“There are specific eligibility criteria for securing FAME II incentives,” says Mahesh Babu, CEO of Switch Mobility, the EV arm of India’s multinational automotive manufacturer Ashok Leyland. About the scheme to procure 10,000 buses, Babu expects the government to either bring in some components of the GCC model or go for viability gap funding (VGF). VGF is a common tool used in PPP projects under which the Centre contributes a share of the project cost as subsidy.

The PM E-bus Seva Scheme, as it is called, will roll out 10,000 buses in 169 cities, mostly in urban areas with no city bus services. This is esti- mated to cost INR 57,613 crore, of which the Centre will provide INR 20,000 crore, according to a gover nment statement issued after the Union cabinet approved the scheme on August 16. The scheme, which will support bus operations for 10 years, will cover cities with a population of 300,000 and above (2011 Census) as well as all capital cities of Union territories, northeastern and other hill states. The programme will have one more component— envision multiple green initiatives such as multimodal inter change facilities, automated fare collection systems and charging infrastructure in 181 cities.

The exact contours of the scheme have not yet been announced, prompting industry leaders to come out with various hypotheses. “Most of the cities selected may develop their individual strategies for execution,” says Nishant Arya, vice-chairman and managing director of JBM Auto, which is setting up an integrated electric bus facility in Haryana with a capacity to manufacture 20,000 buses a year. Arya says six to nine months will be required for the scheme to get going. “The delivery of buses will start only after that,” he adds.

Mahua Acharya, former CEO of Convergence Energy Services Limited (CESL), a government arm under the ministry of power, says EV should not be a big city-phenomenon and this new scheme addresses that by focusing on small cities.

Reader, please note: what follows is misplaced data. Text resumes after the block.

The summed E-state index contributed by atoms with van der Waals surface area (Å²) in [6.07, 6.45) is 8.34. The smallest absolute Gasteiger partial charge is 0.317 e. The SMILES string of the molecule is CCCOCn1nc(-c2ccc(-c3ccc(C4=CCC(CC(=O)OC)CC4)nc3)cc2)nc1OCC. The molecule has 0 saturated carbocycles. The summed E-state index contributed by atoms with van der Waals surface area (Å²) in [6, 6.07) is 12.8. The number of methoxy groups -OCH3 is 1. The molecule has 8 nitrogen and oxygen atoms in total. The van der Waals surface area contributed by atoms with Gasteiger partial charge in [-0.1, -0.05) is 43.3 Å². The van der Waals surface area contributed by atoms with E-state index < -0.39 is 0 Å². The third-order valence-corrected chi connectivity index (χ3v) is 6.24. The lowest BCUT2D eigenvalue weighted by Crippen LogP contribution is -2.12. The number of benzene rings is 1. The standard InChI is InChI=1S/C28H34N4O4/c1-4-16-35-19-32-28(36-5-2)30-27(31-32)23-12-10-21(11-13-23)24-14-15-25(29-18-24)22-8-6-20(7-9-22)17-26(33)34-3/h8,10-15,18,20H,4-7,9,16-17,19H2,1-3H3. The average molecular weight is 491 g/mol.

The financial aspects of the scheme are not clear. For instance, how will funds be allocated for procurement, maintenance and subsidies? The financial modality should ensure that the initiative remains sustainable in the long run, with no undue burden on public resources, says Sudhir Mehta, chairman of EKA Mobility and Pinnacle Industries, an EV player.

“To ensure long-term viability of this initiative, it is imperative to establish a clear framework where local bus operators play a major role in the operation of electric buses. They have both expertise and existing infrastructure for a seamless integration of new vehicles into the existing system,” he adds.

Aanchal Jain, CEO of e-bus maker PMI Electro Mobility, is hopeful that the criteria of cities chosen for the scheme— with a population of more than 300,000 and having no organised public transport system—will ensure that e-buses will travel to India’s tier-2 and -3 cities.

In FY 2022-23, when 1,919 e-buses were sold in the country, Jain’s PMI Electro Mobility clinched the largest market share (31.5%) followed by Olectra Greentech (23.1%), Switch Mobility/Ashok Leyland (19.8%), JBM Auto (11.8%) and Tata Motors (6.9%), with the rest being split among smaller entities, according to data collated by JMK Research and Analytics.